Nevertheless, the inadequacies of the compulsory license during global public health crises—particularly the HIV/AIDS crisis—forced member states to adopt, in 2001, the Doha Declaration on the TRIPS Agreement and Public Health. The Doha Declaration affirms the right of member states to implement policies to enable access to medicines to address a national public health crisis.10 Thus, Article 31 of the TRIPS agreement in conjunction with the Doha Declaration reaffirms the rights of sovereign nations to “protect public health and enhance access to medicines.”11 Importantly, while the Doha Declaration reaffirmed member countries’ ability to compulsorily license a patent for the production of generic drugs to address a public health crisis, it underscored the existence of member countries that are unable to take advantage of the compulsory license because they lack the manufacturing capabilities to even produce generic medications. Hence, the WTO General Council, in 2005, adopted Article 31(bis),12 which allows for export of generic drugs from member countries that can produce licensed medication to member countries that lack manufacturing facilities but need the medication. Through this provision, the TRIPS agreement allows nations to act either individually or as a regional group in granting compulsory licenses to export pharmaceutical products to member countries with insufficient or no manufacturing capacities. However, the definition of what constitutes a national public health crisis has remained contentious.13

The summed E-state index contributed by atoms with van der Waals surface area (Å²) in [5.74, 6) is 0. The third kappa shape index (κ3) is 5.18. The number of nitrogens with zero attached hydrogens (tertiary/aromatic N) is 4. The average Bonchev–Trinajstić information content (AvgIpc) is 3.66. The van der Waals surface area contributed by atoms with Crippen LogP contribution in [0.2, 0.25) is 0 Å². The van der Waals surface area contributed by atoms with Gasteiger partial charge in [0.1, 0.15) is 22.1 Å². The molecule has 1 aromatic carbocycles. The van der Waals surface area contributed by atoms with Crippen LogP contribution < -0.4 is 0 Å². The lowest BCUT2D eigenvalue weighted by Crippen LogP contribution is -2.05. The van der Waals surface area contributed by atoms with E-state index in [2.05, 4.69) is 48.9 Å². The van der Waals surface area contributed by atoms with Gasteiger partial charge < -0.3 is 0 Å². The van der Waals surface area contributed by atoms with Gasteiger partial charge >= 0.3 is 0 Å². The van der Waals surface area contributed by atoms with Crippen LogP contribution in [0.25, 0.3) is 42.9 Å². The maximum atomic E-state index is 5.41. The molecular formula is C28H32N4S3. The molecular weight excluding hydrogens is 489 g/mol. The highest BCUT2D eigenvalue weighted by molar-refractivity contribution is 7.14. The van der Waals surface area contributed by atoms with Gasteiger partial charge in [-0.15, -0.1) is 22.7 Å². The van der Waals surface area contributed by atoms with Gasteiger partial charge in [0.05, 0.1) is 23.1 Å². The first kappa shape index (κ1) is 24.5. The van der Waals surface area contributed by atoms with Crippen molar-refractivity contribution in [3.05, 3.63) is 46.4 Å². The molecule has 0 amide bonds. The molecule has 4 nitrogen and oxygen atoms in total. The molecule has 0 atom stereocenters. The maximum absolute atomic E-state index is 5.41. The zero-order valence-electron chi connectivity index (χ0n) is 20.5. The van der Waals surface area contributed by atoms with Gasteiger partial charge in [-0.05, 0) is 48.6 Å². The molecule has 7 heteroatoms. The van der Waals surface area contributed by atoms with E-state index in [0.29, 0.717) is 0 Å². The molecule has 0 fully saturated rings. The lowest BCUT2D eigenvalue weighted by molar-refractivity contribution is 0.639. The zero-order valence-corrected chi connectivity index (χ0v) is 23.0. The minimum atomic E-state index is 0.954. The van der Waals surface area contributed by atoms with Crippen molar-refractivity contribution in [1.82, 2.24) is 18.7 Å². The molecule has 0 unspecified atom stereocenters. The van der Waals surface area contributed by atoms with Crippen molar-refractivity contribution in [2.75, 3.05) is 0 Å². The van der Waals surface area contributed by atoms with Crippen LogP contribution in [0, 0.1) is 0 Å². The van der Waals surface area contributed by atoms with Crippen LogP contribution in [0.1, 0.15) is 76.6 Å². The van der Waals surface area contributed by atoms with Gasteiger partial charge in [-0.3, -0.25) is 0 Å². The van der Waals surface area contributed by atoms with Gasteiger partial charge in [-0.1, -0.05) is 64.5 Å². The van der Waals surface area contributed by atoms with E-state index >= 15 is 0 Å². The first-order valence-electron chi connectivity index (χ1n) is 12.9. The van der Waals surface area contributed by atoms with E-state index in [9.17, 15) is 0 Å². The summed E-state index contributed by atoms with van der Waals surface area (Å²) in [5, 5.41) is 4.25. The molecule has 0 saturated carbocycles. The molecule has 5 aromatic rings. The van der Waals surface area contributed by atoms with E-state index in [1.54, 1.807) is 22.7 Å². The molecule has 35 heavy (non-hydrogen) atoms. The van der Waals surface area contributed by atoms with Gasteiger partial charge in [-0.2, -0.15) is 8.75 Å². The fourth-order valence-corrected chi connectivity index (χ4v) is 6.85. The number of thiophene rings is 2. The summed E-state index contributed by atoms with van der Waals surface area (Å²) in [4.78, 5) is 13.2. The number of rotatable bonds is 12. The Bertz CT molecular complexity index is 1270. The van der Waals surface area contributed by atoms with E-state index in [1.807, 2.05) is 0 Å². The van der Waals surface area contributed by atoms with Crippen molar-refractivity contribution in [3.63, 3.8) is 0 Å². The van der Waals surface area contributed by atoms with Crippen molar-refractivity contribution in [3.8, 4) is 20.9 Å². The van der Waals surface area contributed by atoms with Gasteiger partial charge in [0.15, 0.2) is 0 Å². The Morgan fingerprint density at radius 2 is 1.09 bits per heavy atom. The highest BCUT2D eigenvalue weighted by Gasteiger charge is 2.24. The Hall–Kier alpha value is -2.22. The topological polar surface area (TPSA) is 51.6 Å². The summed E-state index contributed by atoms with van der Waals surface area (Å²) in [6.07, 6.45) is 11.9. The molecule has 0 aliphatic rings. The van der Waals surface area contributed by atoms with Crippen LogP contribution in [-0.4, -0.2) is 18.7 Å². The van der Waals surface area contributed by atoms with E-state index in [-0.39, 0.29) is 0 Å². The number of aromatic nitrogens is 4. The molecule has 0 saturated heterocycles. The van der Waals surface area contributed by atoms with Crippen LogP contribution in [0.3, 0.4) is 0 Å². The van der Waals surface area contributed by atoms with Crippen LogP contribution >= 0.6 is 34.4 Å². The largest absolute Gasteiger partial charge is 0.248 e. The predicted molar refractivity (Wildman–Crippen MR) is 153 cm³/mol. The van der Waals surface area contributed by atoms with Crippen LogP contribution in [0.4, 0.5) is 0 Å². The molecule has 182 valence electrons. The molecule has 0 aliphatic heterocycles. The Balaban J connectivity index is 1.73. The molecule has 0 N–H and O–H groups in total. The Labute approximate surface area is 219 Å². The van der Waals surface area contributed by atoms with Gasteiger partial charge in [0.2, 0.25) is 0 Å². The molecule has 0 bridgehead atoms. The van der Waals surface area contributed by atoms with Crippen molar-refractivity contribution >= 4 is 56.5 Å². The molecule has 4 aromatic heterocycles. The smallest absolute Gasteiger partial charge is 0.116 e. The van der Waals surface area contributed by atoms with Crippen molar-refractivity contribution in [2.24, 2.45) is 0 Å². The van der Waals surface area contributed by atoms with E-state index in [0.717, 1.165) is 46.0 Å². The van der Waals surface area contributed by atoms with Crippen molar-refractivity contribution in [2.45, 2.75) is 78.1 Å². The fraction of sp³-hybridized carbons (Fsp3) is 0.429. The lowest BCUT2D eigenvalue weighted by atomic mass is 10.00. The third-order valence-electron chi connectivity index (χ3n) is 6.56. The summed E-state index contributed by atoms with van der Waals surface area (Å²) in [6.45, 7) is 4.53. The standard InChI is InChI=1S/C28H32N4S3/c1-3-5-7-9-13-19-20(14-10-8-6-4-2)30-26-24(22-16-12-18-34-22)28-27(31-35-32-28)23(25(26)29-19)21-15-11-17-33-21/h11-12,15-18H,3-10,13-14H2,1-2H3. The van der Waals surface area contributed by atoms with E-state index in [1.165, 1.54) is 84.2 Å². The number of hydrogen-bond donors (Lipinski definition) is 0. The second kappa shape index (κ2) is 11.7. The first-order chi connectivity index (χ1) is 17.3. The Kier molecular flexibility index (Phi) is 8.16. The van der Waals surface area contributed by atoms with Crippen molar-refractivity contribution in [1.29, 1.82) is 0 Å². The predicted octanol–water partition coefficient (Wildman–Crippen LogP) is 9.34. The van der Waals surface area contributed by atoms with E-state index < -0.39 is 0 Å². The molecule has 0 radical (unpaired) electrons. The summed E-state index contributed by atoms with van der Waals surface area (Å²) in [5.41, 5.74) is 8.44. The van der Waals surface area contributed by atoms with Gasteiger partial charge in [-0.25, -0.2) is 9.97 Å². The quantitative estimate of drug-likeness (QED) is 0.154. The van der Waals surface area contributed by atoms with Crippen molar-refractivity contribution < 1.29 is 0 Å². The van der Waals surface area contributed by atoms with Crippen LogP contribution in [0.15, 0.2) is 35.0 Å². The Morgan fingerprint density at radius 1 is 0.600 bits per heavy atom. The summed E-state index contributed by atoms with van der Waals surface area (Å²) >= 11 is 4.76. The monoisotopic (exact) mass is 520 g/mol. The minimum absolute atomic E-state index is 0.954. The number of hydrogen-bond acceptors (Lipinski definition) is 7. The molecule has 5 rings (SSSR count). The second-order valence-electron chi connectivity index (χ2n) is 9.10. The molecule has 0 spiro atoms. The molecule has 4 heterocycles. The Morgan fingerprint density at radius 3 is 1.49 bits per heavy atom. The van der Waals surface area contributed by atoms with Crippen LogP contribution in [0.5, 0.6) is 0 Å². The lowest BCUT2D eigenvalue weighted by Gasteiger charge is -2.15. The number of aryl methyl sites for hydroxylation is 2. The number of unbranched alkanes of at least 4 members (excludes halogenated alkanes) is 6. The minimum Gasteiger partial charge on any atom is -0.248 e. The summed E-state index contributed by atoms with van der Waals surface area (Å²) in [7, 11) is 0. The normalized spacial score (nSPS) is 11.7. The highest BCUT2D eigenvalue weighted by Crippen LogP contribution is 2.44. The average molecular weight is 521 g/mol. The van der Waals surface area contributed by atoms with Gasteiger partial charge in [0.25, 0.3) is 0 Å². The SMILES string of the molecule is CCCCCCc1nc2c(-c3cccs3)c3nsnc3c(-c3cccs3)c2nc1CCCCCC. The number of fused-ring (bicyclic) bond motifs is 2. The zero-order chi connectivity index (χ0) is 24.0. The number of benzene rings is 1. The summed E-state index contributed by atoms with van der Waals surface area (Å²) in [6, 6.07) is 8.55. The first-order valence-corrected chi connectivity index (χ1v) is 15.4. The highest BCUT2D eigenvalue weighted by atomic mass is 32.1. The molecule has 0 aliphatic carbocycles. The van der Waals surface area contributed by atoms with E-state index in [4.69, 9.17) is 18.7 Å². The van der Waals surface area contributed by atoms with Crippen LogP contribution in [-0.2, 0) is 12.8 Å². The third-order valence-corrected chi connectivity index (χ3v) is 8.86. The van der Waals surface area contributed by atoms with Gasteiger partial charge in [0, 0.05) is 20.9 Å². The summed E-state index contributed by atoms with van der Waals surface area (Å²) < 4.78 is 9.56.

To date, there has been limited use of compulsory licenses for cancer drugs. In fact, only 2 countries have issued compulsory licenses for cancer treatment to reduce the cost of medication. India’s first (and so far only) compulsory license was for sorafenib, a drug to treat kidney cancer,14 and Thailand granted compulsory licenses over 3 cancer medications: erlotinib (for small cell lung cancer), letrozole (for early breast cancer) and docetaxel (for breast cancer).15 Both countries cited the high cost of the patented drugs as the reason for issuing compulsory licenses to improve access to these medicines in their patient population.16